The Bone and Joint Decade 2000 2010
Professor of Orthopaedics, University Hospital, SE-221 85 Lund, Sweden (email: email@example.com)
Musculoskeletal disorders are the most common cause of severe long-term pain and physical disability affecting hundreds of millions of people around the world. Joint diseases, for example, account for more than half of all chronic conditions in persons aged 60 years and over; and back pain is the second leading cause of sick leave. Despite their enormous impact worldwide they do not receive the attention they deserve and are inadequately funded (13). This lack of attention by the medical profession, policy-makers and the media is due to the perception that musculoskeletal diseases are less serious, because, unlike cardiovascular disease, AIDS and cancer, they are largely chronic, non-fatal conditions and tend to be seen as an inevitable consequence of ageing. For example, at the US National Institutes of Health in 1999, a disproportionate share of research funds was spent on cancer (US$ 3.4 billion) compared to US$ 237 million on arthritis and US$ 137 million on osteoporosis (4). As the worlds population ages, the extent of the problem will increase, placing huge burdens on societies and health care systems.
To help redress the balance on an international level, a group of health professionals, inspired by the success of the Decade of the Brain (5), decided to start a global campaign, declaring the first 10 years of the 21st century the "Bone and Joint Decade" (BJD). The purpose of the Decade is to improve the health-related quality of life of people with bone and joint diseases and injuries worldwide by raising awareness and understanding of the importance of these severe conditions and increasing the amount of research funding.
There are more than 150 different musculoskeletal disorders, all of which share symptoms of pain and/or inflammation and can involve limitation of motion, disability and even death. We decided to focus initially on some of the most prevalent conditions, namely joint diseases including osteoarthritis and rheumatoid arthritis, osteoporosis, low back pain, spinal disorders, severe trauma to the extremities, and disabling conditions in children.
The BJD aims to help keep people moving by promoting the prevention and treatment of musculoskeletal disorders. To achieve this, the following goals have been determined: to raise awareness and understanding of the growing burden of musculoskeletal disorders on society; to empower patients to participate actively in their own care; to promote cost-effective prevention and treatment; and to advance understanding of musculo-skeletal disorders through research on improving prevention and treatment.
Initiated in Sweden in 1998, the BJD was formally launched in Geneva in January 2000 by WHOs then Director-General, Gro Harlem Brundtland, with a workshop on the global burden of musculoskeletal diseases hosted by WHO. The BJD has gained the support of more than 750 national and international patient and scientific organizations, and related journals. The campaign is being coordinated by an international steering committee consisting of both professional and patient representatives. The initiative is supported by WHO, the World Bank and the United Nations, and has been endorsed by 48 national governments. So far, 88 countries have established BJD national coordinators. In 51 countries BJD national and regional action networks are setting their own goals and agendas with participants from various professional and patients musculoskeletal organizations.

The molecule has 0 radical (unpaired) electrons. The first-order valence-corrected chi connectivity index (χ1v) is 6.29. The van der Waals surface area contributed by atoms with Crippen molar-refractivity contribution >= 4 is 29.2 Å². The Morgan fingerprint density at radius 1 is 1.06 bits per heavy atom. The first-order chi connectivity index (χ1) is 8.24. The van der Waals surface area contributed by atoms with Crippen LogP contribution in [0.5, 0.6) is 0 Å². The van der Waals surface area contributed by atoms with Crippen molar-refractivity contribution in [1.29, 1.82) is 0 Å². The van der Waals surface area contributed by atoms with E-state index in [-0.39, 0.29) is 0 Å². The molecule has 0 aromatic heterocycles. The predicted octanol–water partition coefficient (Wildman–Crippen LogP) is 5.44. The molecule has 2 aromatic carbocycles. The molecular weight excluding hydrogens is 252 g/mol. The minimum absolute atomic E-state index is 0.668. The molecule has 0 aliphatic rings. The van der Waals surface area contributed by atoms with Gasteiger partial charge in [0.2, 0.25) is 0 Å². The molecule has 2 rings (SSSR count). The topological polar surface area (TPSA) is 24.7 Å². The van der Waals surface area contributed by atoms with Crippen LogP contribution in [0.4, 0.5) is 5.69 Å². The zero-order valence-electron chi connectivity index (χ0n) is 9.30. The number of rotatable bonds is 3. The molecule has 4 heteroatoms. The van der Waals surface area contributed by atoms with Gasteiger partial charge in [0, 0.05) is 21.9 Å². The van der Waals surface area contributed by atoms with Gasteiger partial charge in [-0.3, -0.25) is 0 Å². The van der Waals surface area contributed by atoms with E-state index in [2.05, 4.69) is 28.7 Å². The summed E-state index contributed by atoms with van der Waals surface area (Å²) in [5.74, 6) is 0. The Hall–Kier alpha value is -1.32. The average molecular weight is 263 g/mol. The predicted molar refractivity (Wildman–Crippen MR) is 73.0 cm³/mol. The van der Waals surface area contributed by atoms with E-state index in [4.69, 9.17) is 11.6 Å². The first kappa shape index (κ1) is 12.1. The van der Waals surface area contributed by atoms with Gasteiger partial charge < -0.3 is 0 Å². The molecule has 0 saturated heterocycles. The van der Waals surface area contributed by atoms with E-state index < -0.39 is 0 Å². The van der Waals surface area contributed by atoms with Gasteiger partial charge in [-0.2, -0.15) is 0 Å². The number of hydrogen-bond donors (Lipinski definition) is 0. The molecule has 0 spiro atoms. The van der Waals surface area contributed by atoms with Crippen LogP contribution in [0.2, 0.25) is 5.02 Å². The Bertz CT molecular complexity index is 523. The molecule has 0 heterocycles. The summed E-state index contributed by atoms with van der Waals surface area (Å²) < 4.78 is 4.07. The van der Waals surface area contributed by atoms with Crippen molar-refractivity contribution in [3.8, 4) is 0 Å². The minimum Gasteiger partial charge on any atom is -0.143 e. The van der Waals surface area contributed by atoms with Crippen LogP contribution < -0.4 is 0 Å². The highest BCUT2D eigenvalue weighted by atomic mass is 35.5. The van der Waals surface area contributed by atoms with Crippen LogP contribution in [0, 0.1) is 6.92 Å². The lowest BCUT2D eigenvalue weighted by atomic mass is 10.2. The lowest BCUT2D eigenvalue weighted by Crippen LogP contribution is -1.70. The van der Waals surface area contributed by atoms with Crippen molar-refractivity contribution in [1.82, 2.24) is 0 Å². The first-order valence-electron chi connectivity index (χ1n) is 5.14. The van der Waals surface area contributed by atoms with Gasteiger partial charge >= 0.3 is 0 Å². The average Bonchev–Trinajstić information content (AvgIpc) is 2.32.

Measuring the size and severity of the global burden of musculoskeletal conditions is vital to determine the strategies and priorities of the BJD. For this purpose, a global health needs assessment study for musculoskeletal diseases entitled "The Bone and Joint Decade Monitor Project" has been started, which, in coordination with WHO, collects and reviews data that will help establish a baseline against which the outcome of BJDs efforts will be measured.
In collaboration with the World Bank and WHO, the BJD is developing an international network of expertise on road safety, which is working to control the spreading incidence of road accidents in developing countries. Road traffic accidents are the most frequent cause of significant musculoskeletal injuries and deaths, with 75% of the fatalities and injuries occurring in developing countries (6, 7). A task force has been set up to prepare activities for World Health Day 2004 (7 April), whose theme will be global road safety.
Other activities include increased publication of articles and participation in conferences, the development of a new medical curriculum to give more adequate attention to bone and joint issues, increased priority for these issues in research budgets, and the introduction of an annual BJD Action Week with days devoted to arthritis (12 October), the spine (16 October), trauma (17 October), and osteoporosis (20 October).
1. Delmas PD, Anderson M. Launch of The Bone and Joint Decade 2000-2010. Osteoporosis International 2000;11:2;95-7.
2. Weinstein SL. 2000-2010. The Bone and Joint Decade. Journal of Bone and Joint Surgery. American volume 2000;82:1-3.
3. Woolf AD, Åkesson K. Understanding the burden of musculoskeletal conditions. BMJ 2001; 322:1079-80.
4. Praemer, Furner and Rice. Musculoskeletal conditions in the United States, 1999. Available from: URL: www.aaos.org
5. Editorial: Implementation plan for the "Decade of the Brain". Neurology 1990;40:1483-6.
6. Stone D H, Jarvis S, Pless B. The continuing global challenge of injury. BMJ 2001;322:1557-8
7. Estimating global road fatalities. Crowthorne, England: Transport Research Laboratory; 2000. TRL Report 445.